Letter: Reprocessing of Single Use Devices
September 28, 2000
Infection Control Departments
(Please make copies for relevant departments.)
This is to advise you that on August 14, 2000, the U.S. Food and Drug Administration (FDA) released its final guidance on the practice of reprocessing and reusing medical devices that are intended to be used only once. In the enclosed guidance document entitled "Enforcement Priorities for Single-Use Devices Reprocessed by Third Parties and Hospitals," FDA states that hospitals and third parties that reprocess single-use devices (SUDs) will be regulated in the same way as original equipment manufacturers. This means that hospitals reprocessing SUDs are subject to the requirements of the Food, Drug, and Cosmetic Act, including:
- registration and listing;
- good manufacturing practice (GMP) under the Quality System (QS) regulation;
- submission of adverse-event reports under the Medical Device Reporting (MDR) regulation;
- medical device labeling;
- medical device tracking;
- corrections and removals; and
- premarket notification and approval.
The goal of the SUD reuse policy is to protect the health of the public by ensuring that the practice of reprocessing and reusing SUDs is based on good science and that the regulatory requirements are equitable to all parties (i.e., third-party and hospital reprocessors and original device manufacturers).
The major points of the reuse policy for hospital reprocessors are:
- FDA intends to enforce premarket submission requirements by:
- February 14, 2001, for all class III devices;
- August 14, 2001, for all non-exempt class II devices; and
- February 14, 2002, for all non-exempt class I devices.
These enforcement priorities are based on a device's classification (i.e., class I, class II, or class III) as listed in the Code of Federal Regulations (CFR).
- FDA intends to enforce the non-premarket requirements (i.e., registration and listing, the QS regulation, medical device reporting, labeling, tracking, and corrections and removals) by August 14, 2001. FDA will use the one-year period to educate hospitals about their regulatory obligations if they reprocess SUDs.
The Agency encourages hospitals to pay particular attention at this time to the regulatory requirements for Good Manufacturing Practices. Any hospital that intends to continue reusing and reprocessing SUDs will need to understand these requirements, which include process validation, corrective and preventive action, quality system inspection, and controls used for packaging, labeling, storage, installation, and servicing of all reprocessed SUDs.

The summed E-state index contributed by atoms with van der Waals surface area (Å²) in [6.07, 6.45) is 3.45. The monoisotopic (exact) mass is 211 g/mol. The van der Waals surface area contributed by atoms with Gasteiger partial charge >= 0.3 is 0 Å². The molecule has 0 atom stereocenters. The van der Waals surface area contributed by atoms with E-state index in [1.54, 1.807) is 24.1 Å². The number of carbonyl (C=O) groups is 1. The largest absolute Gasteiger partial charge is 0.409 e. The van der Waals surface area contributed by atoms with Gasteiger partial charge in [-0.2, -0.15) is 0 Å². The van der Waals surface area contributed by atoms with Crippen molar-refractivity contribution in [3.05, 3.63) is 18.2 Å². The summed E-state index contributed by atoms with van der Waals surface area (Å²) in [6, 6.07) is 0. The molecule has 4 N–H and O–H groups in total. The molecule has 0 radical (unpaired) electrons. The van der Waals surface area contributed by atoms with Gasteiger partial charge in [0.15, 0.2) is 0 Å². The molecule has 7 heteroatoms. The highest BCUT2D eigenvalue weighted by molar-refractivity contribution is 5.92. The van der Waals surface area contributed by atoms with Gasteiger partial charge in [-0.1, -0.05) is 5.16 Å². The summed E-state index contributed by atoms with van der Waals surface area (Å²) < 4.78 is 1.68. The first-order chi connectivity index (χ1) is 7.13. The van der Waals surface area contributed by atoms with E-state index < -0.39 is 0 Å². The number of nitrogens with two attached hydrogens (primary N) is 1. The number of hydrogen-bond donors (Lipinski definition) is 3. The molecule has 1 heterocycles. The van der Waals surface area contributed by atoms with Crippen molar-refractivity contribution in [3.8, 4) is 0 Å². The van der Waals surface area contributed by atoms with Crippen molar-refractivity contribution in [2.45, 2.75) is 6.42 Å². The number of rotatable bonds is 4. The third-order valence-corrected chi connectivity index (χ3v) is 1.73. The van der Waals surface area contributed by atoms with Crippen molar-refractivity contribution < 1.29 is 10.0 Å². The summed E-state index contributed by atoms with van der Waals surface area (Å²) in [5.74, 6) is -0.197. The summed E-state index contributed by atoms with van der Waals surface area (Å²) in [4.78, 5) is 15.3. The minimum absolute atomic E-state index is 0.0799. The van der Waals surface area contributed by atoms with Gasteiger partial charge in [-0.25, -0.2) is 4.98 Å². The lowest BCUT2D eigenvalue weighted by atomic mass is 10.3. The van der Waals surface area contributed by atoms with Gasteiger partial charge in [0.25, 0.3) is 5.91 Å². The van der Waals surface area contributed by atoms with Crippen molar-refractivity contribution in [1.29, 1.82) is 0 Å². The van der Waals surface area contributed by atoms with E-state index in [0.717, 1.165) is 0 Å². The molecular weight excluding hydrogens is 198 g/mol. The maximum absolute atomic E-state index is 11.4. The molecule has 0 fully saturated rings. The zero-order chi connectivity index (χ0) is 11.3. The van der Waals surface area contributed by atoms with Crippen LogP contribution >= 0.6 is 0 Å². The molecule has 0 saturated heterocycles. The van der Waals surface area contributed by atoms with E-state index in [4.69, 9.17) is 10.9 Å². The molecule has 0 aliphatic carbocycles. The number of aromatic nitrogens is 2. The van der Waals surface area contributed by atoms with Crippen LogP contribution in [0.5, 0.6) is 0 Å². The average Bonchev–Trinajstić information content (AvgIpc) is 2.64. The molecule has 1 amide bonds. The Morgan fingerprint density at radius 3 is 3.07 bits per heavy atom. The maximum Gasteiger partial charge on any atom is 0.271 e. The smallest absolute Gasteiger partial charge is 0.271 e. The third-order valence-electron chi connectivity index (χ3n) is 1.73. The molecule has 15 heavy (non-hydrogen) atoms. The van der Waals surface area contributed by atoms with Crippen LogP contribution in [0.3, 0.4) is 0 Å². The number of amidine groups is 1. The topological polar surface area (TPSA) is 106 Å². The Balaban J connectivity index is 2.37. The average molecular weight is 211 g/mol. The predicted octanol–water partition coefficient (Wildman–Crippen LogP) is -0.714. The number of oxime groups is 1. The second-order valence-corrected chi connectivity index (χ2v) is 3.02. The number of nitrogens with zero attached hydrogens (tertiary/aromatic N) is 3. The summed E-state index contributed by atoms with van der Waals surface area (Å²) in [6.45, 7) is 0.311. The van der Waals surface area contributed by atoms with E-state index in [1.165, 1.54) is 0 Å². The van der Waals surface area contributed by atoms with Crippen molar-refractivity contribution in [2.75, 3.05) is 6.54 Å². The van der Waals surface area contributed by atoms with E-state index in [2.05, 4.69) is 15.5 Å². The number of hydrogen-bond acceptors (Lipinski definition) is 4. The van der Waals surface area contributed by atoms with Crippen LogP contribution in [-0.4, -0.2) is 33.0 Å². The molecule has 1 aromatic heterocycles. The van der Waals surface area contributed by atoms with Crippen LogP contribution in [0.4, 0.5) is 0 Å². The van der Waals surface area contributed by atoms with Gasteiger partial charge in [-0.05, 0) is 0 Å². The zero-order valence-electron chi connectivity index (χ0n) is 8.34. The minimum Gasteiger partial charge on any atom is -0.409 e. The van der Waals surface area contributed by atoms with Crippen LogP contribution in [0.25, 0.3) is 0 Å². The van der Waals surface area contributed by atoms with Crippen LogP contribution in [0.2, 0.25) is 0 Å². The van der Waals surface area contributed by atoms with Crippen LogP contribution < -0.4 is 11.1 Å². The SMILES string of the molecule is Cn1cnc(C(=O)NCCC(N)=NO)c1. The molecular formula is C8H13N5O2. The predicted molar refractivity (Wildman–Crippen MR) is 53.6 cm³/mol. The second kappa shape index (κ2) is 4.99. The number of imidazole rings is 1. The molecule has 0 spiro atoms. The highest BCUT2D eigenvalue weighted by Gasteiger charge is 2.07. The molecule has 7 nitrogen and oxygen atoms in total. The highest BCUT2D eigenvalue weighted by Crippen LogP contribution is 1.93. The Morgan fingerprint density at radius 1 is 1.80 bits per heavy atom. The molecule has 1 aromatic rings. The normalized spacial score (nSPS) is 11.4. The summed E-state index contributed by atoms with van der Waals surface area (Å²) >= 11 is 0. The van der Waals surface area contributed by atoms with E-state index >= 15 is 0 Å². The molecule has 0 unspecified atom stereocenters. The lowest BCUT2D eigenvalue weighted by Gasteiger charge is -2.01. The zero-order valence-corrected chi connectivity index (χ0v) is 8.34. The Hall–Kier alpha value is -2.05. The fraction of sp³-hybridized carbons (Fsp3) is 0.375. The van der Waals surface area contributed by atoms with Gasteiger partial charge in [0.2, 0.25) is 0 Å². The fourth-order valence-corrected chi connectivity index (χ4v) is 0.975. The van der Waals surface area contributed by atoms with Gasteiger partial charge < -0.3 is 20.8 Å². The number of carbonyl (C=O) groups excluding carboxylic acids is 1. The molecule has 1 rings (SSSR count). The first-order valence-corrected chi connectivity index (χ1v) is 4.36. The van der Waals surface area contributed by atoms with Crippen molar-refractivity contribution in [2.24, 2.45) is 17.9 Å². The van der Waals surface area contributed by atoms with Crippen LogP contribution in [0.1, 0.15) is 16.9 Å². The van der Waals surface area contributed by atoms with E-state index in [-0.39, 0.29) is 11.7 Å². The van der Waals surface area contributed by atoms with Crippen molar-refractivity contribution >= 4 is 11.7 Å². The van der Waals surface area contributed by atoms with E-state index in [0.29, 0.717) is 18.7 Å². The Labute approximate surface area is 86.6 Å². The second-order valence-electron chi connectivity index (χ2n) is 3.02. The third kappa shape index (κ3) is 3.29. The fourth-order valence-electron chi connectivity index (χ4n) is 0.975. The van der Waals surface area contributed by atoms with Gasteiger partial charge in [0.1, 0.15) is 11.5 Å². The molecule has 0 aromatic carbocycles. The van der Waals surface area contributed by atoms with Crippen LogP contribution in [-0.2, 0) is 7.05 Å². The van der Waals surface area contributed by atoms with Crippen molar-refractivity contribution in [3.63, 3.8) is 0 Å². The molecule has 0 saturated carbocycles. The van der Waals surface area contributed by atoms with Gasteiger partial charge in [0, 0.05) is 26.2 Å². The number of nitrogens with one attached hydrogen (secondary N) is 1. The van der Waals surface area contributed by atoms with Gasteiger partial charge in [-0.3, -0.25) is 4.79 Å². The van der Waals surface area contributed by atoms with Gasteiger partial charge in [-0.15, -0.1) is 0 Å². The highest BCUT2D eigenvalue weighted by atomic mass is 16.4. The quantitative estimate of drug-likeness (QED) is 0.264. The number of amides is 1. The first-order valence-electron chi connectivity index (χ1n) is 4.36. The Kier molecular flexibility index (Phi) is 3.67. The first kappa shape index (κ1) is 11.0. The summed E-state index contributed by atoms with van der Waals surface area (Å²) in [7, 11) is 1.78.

- FDA has developed a list of known reprocessed SUDs that range from technically simple to complex devices. (See Appendix A of the guidance document.) Although many SUDs are exempt from some of the regulatory requirements, all reprocessed SUDs are still subject to the GMP requirements of the QS regulation.
- The SUD enforcement priorities do not apply to:
- permanently implantable pacemakers;
- open-but-unused" single-use devices;
- health care facilities that are not hospitals; and
- hemodialyzers. The reuse of hemodialyzers is addressed in "Guidance for Hemodialyzer Reuse Labeling" (October 6, 1995)
Nothing in the guidance document precludes FDA from taking immediate action against any device that is causing harm.
Please read the enclosed guidance document. It is important that you become familiar with it in order to understand your hospital's responsibilities. Hopefully, this information will assist you as you evaluate your SUD reprocessing program with the goal of promoting and enhancing patient safety. To further assist you, we have attached the names of several sources that have listings of medical device consultants. If you have any questions or need additional information, contact us at our e-mail address email@example.com or at FAX number 301-443-8818.
David W. Feigal, Jr., M.D., M.P.H.
Center for Devices and Radiological Health
Attachment: Sources of Medical Device Consultants
Enclosure: SUD Enforcement Priorities Guidance
MEDICAL DEVICE CONSULTANTS
The following sources provide lists of medical device consultants who can provide assistance with meeting the regulatory requirements [such as 510(k) and PMA] of the FD&C Act.
Food and Drug Law Institute (FDLI)
1000 Vermont Avenue, NW, Suite 200
Washington, DC 20005
Regulatory Affairs Professional Society (RAPS)
11300 Rockville Pike, Suite 1000
Rockville, MD 20852
Periodically, check our Reuse Homepage for additions to the above sources and other important information.